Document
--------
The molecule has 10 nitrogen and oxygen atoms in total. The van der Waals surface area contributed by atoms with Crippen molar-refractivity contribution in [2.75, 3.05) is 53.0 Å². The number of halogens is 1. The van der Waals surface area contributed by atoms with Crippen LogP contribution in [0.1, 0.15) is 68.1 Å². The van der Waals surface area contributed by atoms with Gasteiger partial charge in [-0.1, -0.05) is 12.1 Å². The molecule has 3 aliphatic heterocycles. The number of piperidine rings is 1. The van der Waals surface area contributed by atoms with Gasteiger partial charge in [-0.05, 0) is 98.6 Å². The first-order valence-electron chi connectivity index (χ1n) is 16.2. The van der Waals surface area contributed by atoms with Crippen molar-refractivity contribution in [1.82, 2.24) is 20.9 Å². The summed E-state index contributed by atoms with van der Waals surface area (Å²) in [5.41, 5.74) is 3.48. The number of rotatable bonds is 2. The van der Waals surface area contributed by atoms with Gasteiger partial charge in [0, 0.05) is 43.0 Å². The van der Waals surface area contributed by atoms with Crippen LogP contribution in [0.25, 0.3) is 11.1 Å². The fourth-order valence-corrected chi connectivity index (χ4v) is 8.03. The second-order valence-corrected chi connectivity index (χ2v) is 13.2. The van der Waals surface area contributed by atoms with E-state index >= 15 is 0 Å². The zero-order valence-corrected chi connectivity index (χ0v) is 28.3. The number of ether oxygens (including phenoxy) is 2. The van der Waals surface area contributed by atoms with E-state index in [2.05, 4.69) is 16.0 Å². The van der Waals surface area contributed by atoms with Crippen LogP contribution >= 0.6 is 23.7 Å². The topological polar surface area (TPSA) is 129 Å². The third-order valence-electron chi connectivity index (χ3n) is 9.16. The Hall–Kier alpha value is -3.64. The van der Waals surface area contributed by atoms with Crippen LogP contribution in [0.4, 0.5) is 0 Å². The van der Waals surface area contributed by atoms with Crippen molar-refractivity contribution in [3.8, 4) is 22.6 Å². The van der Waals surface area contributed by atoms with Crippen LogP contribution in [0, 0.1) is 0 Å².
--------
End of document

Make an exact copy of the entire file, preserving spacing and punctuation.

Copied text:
The molecule has 10 nitrogen and oxygen atoms in total. The van der Waals surface area contributed by atoms with Crippen molar-refractivity contribution in [2.75, 3.05) is 53.0 Å². The number of halogens is 1. The van der Waals surface area contributed by atoms with Crippen LogP contribution in [0.1, 0.15) is 68.1 Å². The van der Waals surface area contributed by atoms with Gasteiger partial charge in [-0.1, -0.05) is 12.1 Å². The molecule has 3 aliphatic heterocycles. The number of piperidine rings is 1. The van der Waals surface area contributed by atoms with Gasteiger partial charge in [-0.05, 0) is 98.6 Å². The first-order valence-electron chi connectivity index (χ1n) is 16.2. The van der Waals surface area contributed by atoms with Crippen molar-refractivity contribution in [1.82, 2.24) is 20.9 Å². The summed E-state index contributed by atoms with van der Waals surface area (Å²) in [5.41, 5.74) is 3.48. The number of rotatable bonds is 2. The van der Waals surface area contributed by atoms with Gasteiger partial charge in [0, 0.05) is 43.0 Å². The van der Waals surface area contributed by atoms with Crippen LogP contribution in [0.25, 0.3) is 11.1 Å². The fourth-order valence-corrected chi connectivity index (χ4v) is 8.03. The second-order valence-corrected chi connectivity index (χ2v) is 13.2. The van der Waals surface area contributed by atoms with E-state index >= 15 is 0 Å². The zero-order valence-corrected chi connectivity index (χ0v) is 28.3. The number of ether oxygens (including phenoxy) is 2. The van der Waals surface area contributed by atoms with E-state index in [2.05, 4.69) is 16.0 Å². The van der Waals surface area contributed by atoms with Crippen LogP contribution >= 0.6 is 23.7 Å². The topological polar surface area (TPSA) is 129 Å². The third-order valence-electron chi connectivity index (χ3n) is 9.16. The Hall–Kier alpha value is -3.64. The van der Waals surface area contributed by atoms with Crippen LogP contribution in [0.4, 0.5) is 0 Å². The van der Waals surface area contributed by atoms with Crippen molar-refractivity contribution in [3.8, 4) is 22.6 Å². The van der Waals surface area contributed by atoms with Crippen LogP contribution in [0, 0.1) is 0 Å².